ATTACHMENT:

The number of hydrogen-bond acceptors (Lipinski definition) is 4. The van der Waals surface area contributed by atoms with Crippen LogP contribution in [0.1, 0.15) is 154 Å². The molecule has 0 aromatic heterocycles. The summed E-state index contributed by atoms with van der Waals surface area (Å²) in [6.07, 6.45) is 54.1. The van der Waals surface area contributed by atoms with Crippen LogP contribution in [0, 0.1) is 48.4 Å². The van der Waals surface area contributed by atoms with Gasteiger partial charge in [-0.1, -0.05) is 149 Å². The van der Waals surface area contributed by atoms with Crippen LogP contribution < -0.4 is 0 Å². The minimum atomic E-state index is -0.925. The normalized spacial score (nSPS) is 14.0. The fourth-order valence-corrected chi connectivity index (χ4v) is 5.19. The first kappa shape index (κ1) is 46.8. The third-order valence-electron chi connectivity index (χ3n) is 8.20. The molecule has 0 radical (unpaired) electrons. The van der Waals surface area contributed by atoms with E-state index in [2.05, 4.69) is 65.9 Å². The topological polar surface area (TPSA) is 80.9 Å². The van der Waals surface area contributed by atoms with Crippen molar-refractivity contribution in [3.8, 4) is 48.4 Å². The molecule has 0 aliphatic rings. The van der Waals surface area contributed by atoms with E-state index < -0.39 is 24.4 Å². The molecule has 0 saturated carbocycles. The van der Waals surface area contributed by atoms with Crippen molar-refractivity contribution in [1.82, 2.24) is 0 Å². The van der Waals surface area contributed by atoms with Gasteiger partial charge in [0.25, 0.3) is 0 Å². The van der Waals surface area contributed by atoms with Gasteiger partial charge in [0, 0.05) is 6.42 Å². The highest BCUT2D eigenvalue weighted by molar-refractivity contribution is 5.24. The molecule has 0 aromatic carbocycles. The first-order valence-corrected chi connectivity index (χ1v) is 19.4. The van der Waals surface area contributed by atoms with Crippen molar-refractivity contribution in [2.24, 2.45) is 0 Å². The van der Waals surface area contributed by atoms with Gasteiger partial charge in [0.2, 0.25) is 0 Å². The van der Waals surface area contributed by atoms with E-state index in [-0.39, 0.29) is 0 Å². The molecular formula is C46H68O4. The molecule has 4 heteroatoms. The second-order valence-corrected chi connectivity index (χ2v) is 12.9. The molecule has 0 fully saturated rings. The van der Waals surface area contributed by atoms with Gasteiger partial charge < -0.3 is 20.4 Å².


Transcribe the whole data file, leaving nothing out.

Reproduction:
The number of hydrogen-bond acceptors (Lipinski definition) is 4. The van der Waals surface area contributed by atoms with Crippen LogP contribution in [0.1, 0.15) is 154 Å². The molecule has 0 aromatic heterocycles. The summed E-state index contributed by atoms with van der Waals surface area (Å²) in [6.07, 6.45) is 54.1. The van der Waals surface area contributed by atoms with Crippen LogP contribution in [0, 0.1) is 48.4 Å². The van der Waals surface area contributed by atoms with Gasteiger partial charge in [-0.1, -0.05) is 149 Å². The van der Waals surface area contributed by atoms with Crippen LogP contribution < -0.4 is 0 Å². The minimum atomic E-state index is -0.925. The normalized spacial score (nSPS) is 14.0. The fourth-order valence-corrected chi connectivity index (χ4v) is 5.19. The first kappa shape index (κ1) is 46.8. The third-order valence-electron chi connectivity index (χ3n) is 8.20. The molecule has 0 radical (unpaired) electrons. The van der Waals surface area contributed by atoms with E-state index in [2.05, 4.69) is 65.9 Å². The topological polar surface area (TPSA) is 80.9 Å². The van der Waals surface area contributed by atoms with Crippen molar-refractivity contribution in [3.8, 4) is 48.4 Å². The molecule has 0 aliphatic rings. The van der Waals surface area contributed by atoms with E-state index < -0.39 is 24.4 Å². The molecule has 0 saturated carbocycles. The van der Waals surface area contributed by atoms with Crippen molar-refractivity contribution in [1.82, 2.24) is 0 Å². The van der Waals surface area contributed by atoms with Gasteiger partial charge in [0.25, 0.3) is 0 Å². The van der Waals surface area contributed by atoms with Gasteiger partial charge in [0, 0.05) is 6.42 Å². The highest BCUT2D eigenvalue weighted by molar-refractivity contribution is 5.24. The molecule has 0 aromatic carbocycles. The first-order valence-corrected chi connectivity index (χ1v) is 19.4. The van der Waals surface area contributed by atoms with Crippen molar-refractivity contribution in [2.24, 2.45) is 0 Å². The van der Waals surface area contributed by atoms with Gasteiger partial charge in [0.2, 0.25) is 0 Å². The van der Waals surface area contributed by atoms with E-state index in [-0.39, 0.29) is 0 Å². The molecular formula is C46H68O4. The molecule has 4 heteroatoms. The second-order valence-corrected chi connectivity index (χ2v) is 12.9. The molecule has 0 fully saturated rings. The van der Waals surface area contributed by atoms with Gasteiger partial charge < -0.3 is 20.4 Å².